Friday, November 21, 2008


Nate Silver talks about right-wing talk radio in a post titled "Did Talk Radio Kill Conservatism?" I think he's on to something, but I'm not sure I agree that stimulation is the key concept here -- not exactly:

...There are a certain segment of conservatives who literally cannot believe that anybody would see the world differently than the way they do. They have not just forgotten how to persuade; they have forgotten about the necessity of persuasion.

... the distinguishing feature of radio is that it exists in a sort of perpetual amnesiac state. In a book, you can go back and read the previous page; on the internet, you can press the 'back' button on the browser. In radio, there is no rewind: everything exists in that moment and that moment only. This is, theoretically, a problem with teleivsion too, but in teleivison you at least have context clues -- graphics and what not....

Moreover, almost uniquely to radio, most of the audience is not even paying attention to you, because most people listen to radio when they're in the process of doing something else. (If they weren't doing something else, they'd be watching TV). They are driving, mowing the lawn, washing the dishes -- and you have to work
really hard to sustain their attention. Hence ... the importance of "stimulating" the listener....

Stimulation, however, is somewhat the opposite of persuasion....

I'd say, in response to Nate, that talk radio and cable news-talk and political blogs all try to stimulate, across the political spectrum. The real difference is something Nate mentions almost in passing -- "graphics and what not."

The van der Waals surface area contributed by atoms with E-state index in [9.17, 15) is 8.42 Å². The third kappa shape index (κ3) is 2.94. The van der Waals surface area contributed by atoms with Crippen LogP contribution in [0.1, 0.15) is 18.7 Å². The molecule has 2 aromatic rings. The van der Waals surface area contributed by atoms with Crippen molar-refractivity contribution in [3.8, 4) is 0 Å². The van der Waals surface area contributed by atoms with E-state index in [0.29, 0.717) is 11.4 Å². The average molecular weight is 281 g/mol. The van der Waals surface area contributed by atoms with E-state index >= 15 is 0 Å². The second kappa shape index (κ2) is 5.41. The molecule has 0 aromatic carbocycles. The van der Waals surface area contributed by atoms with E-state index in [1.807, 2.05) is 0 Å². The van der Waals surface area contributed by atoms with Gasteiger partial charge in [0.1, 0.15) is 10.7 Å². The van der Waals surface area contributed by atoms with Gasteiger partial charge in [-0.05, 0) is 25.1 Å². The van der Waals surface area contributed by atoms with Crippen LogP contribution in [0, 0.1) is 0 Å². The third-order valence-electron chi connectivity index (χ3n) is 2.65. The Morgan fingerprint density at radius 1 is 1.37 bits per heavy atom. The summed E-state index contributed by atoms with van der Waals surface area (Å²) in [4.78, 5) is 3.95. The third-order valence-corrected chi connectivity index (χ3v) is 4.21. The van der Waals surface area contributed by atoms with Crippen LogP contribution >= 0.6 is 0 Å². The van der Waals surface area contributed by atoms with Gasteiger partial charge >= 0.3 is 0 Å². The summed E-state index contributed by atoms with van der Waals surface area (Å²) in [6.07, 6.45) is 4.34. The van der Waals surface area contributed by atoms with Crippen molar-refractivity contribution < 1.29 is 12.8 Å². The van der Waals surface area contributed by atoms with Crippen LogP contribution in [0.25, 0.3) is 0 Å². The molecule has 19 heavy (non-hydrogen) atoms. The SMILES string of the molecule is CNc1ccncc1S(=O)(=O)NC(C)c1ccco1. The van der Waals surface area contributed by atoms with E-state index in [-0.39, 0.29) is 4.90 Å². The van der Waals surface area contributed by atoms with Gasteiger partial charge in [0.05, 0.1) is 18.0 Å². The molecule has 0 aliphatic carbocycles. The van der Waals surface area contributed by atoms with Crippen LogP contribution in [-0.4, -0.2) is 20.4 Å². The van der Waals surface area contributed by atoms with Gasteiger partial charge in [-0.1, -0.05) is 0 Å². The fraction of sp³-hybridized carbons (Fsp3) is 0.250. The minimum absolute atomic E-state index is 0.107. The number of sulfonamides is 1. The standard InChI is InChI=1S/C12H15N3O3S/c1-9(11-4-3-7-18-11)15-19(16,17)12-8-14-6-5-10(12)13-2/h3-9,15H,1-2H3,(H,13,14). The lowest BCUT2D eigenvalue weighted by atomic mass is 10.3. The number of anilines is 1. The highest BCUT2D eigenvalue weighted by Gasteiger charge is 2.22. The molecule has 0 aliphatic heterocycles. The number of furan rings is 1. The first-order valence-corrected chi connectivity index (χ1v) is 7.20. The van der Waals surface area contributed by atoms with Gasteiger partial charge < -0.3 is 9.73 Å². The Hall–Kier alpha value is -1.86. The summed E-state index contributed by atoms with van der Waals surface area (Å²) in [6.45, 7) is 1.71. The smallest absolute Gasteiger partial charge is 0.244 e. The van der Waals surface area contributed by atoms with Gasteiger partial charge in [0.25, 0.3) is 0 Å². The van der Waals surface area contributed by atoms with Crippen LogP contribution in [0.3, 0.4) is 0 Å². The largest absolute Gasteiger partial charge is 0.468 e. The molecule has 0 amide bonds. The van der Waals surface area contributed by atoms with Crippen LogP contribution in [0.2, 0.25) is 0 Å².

Liberals haven't done well in talk radio but have succeeded in the blogosphere, and now, finally, on cable (though they've done well there for a while if you count The Daily Show and The Colbert Report), because those media favor the clever and persuasive marshaling of evidence -- "gotcha!" quotes, video clips, old documents. Yes, plenty of what liberals put out is in the form of monologues (a lot of blog posts, Olbermann's commentaries) -- but in so much of the liberal opinionsphere, the smoking guns are well-placed YouTube clips and unearthed five-year-old newspaper columns.

Right-wingers deploy these too -- but on radio they're less a part of the mix. Radio is mostly about monologists holding forth.

And so is the channel that's the TV equivalent of talk radio, as Nate points out:

FOX News is unusual television, really, in that almost all the stimulation is verbal, and almost all of it occurs at the same staccato pacing as radio. You could take tonight's broadcast of Hannity & Colmes or the [O'Reilly] Factor and put it directly on radio and you'd lose almost nothing (not coincidentally, Hannity and O'Reilly also have highly-rated radio programs). That wouldn't really work for Countdown, which has higher production values, and where the pacing is more irregular. It certainly wouldn't work for the Situation Room -- or moving in a different direction, the Daily Show....

The difference isn't about "pacing" or "production values" -- it's about documentation. Link the source. Embed the video clip. It isn't important to do these things in radio -- and radio hasn't worked out for liberals. It is important on TV and in the blogosphere -- and those, for liberals, have worked out just fine.

No comments: